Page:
SWL: Is still a very important part of Amateur Radio despite the migration of the broadcast stations on shortwave. A large number of SWL requests are received for every DXpedition and these are managed by email, once verified can be added to the OQRS using “Add New QSO” function on the ADMIN tools. The SWL QSL is then queued ready for the next label print run. I do now ask if you are a SWL please provide 3 consecutive QSO’s worked by the DX so that i can more easily verify your QSL. The integrity of the SWL program is important to me.

The advantages to the DXer to use OQRS should be obvious for all to see. You can be sure that all your QSO’s are safely in the log, accurately requested and processed by upstream systems.

Not in Log: E-mails, e-mails and more e-mails are a huge challenge for QSL managers. It’s not unusual for a QSL manager to get tens of hundreds of e-mails about Not in Log or busted calls. Typically, the e-mails contain screenshots, log entries, or long explanations. It takes an incredible amount of time to sort through the e-mails and understand the issue.

Our Bespoke OQRS system provides you with the “Not in log” form. This form is sent to my work queue where I can investigate logging issues directly in OQRS. This saves me having to wade through endless lines of unwanted text, images and logs in the e-mails. I can fix the issue send a reply to the claimant and on to the next enquiry.

One request is allowed for the same station and for the same DXpedition log. The best practice is if not in log then work again or wait for the end of operation before completing and sending the log check request form.

Working with teams like the Perseverance DX Group (PDXG) has enabled me to guide my QSL management development to streamline the OQRS processes and make every process quicker, more accurate and secure.

Automation of the QSL process comes at a small cost of course so it is not free. Hiring professional programmers, hosting applications and server and software maintenance each come with a cost.  I also invest in computer hardware, replace printers regularly, toner, card, envelopes, storage, and bureau expenses.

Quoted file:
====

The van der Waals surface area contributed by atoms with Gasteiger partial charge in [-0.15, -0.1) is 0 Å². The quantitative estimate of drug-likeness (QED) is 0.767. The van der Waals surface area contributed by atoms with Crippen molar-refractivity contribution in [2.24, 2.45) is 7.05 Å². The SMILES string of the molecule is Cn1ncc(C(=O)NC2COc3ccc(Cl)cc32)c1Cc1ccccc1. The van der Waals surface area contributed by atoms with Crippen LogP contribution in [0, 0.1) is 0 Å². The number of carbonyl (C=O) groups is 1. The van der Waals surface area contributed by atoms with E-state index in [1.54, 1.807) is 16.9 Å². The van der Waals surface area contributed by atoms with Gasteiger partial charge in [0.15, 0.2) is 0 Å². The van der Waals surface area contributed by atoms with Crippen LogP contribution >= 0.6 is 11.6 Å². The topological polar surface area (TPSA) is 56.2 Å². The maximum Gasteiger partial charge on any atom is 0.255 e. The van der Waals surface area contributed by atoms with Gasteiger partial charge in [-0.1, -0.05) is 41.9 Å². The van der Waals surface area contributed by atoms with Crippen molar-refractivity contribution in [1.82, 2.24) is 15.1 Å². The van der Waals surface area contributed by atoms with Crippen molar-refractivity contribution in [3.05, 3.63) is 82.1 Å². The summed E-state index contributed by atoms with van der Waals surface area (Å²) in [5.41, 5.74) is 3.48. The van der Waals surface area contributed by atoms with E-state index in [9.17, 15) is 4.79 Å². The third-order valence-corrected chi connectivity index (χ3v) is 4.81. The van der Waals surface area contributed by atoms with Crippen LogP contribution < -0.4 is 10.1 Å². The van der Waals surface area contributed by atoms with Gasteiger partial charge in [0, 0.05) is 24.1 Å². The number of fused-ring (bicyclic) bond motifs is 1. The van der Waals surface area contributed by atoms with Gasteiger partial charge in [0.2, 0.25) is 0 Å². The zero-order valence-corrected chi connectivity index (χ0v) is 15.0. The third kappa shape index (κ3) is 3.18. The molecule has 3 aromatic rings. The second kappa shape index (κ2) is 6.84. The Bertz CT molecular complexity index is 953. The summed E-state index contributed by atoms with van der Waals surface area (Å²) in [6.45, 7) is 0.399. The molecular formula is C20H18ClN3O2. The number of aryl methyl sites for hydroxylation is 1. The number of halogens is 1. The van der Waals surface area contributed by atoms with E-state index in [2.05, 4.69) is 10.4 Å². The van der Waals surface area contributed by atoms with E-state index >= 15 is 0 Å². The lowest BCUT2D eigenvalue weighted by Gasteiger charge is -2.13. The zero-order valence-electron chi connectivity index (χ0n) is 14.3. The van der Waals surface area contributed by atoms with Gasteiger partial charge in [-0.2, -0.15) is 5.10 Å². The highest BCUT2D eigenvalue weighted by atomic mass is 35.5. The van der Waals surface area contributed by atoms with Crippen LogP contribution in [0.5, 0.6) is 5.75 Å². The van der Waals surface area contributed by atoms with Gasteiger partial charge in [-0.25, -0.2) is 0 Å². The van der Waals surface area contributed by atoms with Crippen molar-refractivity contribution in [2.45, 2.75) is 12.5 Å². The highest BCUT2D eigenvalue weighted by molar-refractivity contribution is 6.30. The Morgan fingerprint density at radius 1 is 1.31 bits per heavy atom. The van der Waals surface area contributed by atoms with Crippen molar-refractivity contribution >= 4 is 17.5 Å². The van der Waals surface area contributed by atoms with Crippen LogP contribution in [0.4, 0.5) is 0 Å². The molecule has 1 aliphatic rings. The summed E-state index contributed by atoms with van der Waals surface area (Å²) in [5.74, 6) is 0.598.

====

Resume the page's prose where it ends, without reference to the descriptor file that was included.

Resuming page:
With automation of the QSL process and our seamless integration with the postal system we minimize expenses by using pre-sort, printed postage, and standard size envelopes.

As we’re seeing in our everyday life, electronic communications have greatly reduced the amount of paper we receive in the mail. Handling incoming QSL cards, non-standard envelopes, foreign currency and even IRCs actually adds cost and slows the process. I even receive “used” stamps (cancelled) which can never be reused. Our international mailing contract ensures that our teams get the very best postal rates.

When we receive a direct mailed request with insufficient return postage a decision will be made on the returned QSL. It might go direct at the DXpedition’s expense, or it might go back through the Buro. Each situation is reviewed and handled differently.

So, the march to seamless automation and the integration of disparate systems continues in your day-to-day life and in our world of QSL management.

Please contact me if you have any questions about our service or the Bespoke QSL Management System.

VK100AF & VI100AF Press Release

The Royal Australian Air Force – 100 Year Centenary. VK100AF & VI100AF